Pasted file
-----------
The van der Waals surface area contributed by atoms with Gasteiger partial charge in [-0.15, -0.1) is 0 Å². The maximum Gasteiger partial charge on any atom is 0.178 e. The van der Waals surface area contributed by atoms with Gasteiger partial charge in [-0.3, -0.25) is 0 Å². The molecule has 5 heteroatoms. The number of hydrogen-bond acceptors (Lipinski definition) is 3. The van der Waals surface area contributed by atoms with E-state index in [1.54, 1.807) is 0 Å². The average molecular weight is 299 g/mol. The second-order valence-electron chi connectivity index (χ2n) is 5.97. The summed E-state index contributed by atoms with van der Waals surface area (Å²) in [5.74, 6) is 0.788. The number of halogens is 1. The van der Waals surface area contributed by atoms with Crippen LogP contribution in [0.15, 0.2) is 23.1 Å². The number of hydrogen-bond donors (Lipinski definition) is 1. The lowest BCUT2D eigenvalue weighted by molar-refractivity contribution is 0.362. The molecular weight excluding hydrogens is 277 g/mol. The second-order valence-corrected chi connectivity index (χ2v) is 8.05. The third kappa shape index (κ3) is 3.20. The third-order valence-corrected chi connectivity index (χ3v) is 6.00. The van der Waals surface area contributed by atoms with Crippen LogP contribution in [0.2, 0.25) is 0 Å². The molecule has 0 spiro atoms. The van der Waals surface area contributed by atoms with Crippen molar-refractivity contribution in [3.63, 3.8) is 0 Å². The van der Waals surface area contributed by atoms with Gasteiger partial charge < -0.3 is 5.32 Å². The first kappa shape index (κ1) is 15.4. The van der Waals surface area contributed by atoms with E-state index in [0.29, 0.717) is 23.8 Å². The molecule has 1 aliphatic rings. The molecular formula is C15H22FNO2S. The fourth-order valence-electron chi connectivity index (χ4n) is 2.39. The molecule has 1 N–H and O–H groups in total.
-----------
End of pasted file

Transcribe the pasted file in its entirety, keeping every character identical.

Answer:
The van der Waals surface area contributed by atoms with Gasteiger partial charge in [-0.15, -0.1) is 0 Å². The maximum Gasteiger partial charge on any atom is 0.178 e. The van der Waals surface area contributed by atoms with Gasteiger partial charge in [-0.3, -0.25) is 0 Å². The molecule has 5 heteroatoms. The number of hydrogen-bond acceptors (Lipinski definition) is 3. The van der Waals surface area contributed by atoms with E-state index in [1.54, 1.807) is 0 Å². The average molecular weight is 299 g/mol. The second-order valence-electron chi connectivity index (χ2n) is 5.97. The summed E-state index contributed by atoms with van der Waals surface area (Å²) in [5.74, 6) is 0.788. The number of halogens is 1. The van der Waals surface area contributed by atoms with Crippen LogP contribution in [0.15, 0.2) is 23.1 Å². The number of hydrogen-bond donors (Lipinski definition) is 1. The lowest BCUT2D eigenvalue weighted by molar-refractivity contribution is 0.362. The molecular weight excluding hydrogens is 277 g/mol. The second-order valence-corrected chi connectivity index (χ2v) is 8.05. The third kappa shape index (κ3) is 3.20. The third-order valence-corrected chi connectivity index (χ3v) is 6.00. The van der Waals surface area contributed by atoms with Crippen LogP contribution in [0.2, 0.25) is 0 Å². The molecule has 0 spiro atoms. The van der Waals surface area contributed by atoms with Crippen molar-refractivity contribution in [3.63, 3.8) is 0 Å². The van der Waals surface area contributed by atoms with Gasteiger partial charge < -0.3 is 5.32 Å². The first kappa shape index (κ1) is 15.4. The van der Waals surface area contributed by atoms with E-state index in [0.29, 0.717) is 23.8 Å². The molecule has 1 aliphatic rings. The molecular formula is C15H22FNO2S. The fourth-order valence-electron chi connectivity index (χ4n) is 2.39. The molecule has 1 N–H and O–H groups in total.